John’s birth was a precursor miracle, if you will, of the virgin birth of Jesus. Zacharias and his wife Elizabeth were elderly and unable to conceive. The angel Gabriel tells the priest Zacharias that his wife will bear the last messianic prophet and herald in the birth of Jesus. Zacharias is dubious, unable to believe the angel’s prophecy. In turn because of his unbelief, Gabriel strikes Zacharias mute until the birth of his son. This priest has a great vision for God’s people, and yet is unable to share it aloud. How difficult must it have been for Zacharias, to be given this great message but unable to share it with others? I can imagine it was an incredible burden to carry for him over those nine months, likely a deep shame he felt in his unbelief. How can we learn from Zacharias?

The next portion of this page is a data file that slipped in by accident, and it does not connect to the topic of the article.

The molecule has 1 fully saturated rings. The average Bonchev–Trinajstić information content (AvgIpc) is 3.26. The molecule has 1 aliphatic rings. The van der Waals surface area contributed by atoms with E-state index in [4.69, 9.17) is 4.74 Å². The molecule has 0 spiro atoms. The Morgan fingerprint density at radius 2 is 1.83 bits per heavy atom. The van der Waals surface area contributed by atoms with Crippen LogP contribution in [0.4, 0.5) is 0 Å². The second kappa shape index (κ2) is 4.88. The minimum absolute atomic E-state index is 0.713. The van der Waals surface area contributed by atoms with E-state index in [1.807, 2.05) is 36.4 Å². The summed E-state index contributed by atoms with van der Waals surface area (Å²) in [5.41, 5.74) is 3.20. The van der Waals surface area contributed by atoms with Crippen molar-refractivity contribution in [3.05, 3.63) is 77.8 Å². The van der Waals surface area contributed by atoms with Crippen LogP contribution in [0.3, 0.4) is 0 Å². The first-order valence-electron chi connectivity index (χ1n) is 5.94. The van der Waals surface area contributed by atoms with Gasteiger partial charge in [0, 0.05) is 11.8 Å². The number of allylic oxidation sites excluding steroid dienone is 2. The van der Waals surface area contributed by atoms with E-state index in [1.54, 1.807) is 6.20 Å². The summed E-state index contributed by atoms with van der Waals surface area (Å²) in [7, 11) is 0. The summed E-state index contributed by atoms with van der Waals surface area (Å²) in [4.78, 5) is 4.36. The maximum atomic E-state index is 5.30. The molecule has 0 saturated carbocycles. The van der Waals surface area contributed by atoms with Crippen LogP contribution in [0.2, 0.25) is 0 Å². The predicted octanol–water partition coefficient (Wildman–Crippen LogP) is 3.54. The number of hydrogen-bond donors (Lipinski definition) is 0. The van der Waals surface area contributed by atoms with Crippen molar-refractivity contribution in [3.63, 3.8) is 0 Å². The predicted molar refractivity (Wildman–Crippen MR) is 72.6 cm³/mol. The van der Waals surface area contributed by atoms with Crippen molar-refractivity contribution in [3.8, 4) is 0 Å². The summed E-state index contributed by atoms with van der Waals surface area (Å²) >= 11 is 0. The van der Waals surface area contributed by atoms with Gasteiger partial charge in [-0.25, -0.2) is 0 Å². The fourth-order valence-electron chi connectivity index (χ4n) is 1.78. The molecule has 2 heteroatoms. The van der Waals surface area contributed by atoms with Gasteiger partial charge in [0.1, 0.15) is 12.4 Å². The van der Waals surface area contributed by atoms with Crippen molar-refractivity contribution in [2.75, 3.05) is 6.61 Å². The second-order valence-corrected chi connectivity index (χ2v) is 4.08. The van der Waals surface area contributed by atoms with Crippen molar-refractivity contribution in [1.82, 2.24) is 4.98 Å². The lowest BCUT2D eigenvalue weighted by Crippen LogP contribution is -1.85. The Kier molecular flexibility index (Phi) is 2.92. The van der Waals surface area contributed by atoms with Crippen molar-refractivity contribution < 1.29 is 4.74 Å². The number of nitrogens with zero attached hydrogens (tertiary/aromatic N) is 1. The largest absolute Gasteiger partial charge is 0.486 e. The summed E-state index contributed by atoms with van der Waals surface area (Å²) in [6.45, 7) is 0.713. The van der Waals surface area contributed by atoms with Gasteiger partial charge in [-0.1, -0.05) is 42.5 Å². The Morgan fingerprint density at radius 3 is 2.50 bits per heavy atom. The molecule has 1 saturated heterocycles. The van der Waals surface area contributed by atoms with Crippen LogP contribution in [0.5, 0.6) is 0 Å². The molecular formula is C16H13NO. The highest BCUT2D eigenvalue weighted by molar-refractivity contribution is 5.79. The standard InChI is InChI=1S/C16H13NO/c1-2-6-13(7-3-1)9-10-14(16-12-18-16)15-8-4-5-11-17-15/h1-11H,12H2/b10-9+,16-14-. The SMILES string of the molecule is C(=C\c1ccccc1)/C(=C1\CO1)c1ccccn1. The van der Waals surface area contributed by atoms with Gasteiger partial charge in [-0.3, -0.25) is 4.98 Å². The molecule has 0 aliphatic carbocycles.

The angel Gabriel then appears to a young, virgin peasant girl, Mary. He tells her this same good news, that God is going to become man and that she is highly favored among women. He tells her that God has chosen her to bear the child and be the mother of God. Mary is confused and disturbed, she is unsure what the angel could mean. She asks the angel, “how could this be? I am a virgin.” Here we see a distinction, between sincere questioning and even doubt and a lack of faith or unbelief. Mary is not punished for her questions, rather she is reassured by the miracle of her cousin Elizabeth’s pregnancy with John the Baptist. The baby in Elizabeth immediately recognizes Mary as the mother of God, leaping in the womb with joy. We see Mary opposite of Zacharias as someone who faithfully and dutifully believes in God’s call on her life. How can we respond like Mary to God’s calling, no matter how impossible it might seem? We also see that God encourages our sincere questions, wanting us to wonder and be curious. He doesn’t seem to expect a blind allegiance, rather a secure foundation of faith anchored in reassurance.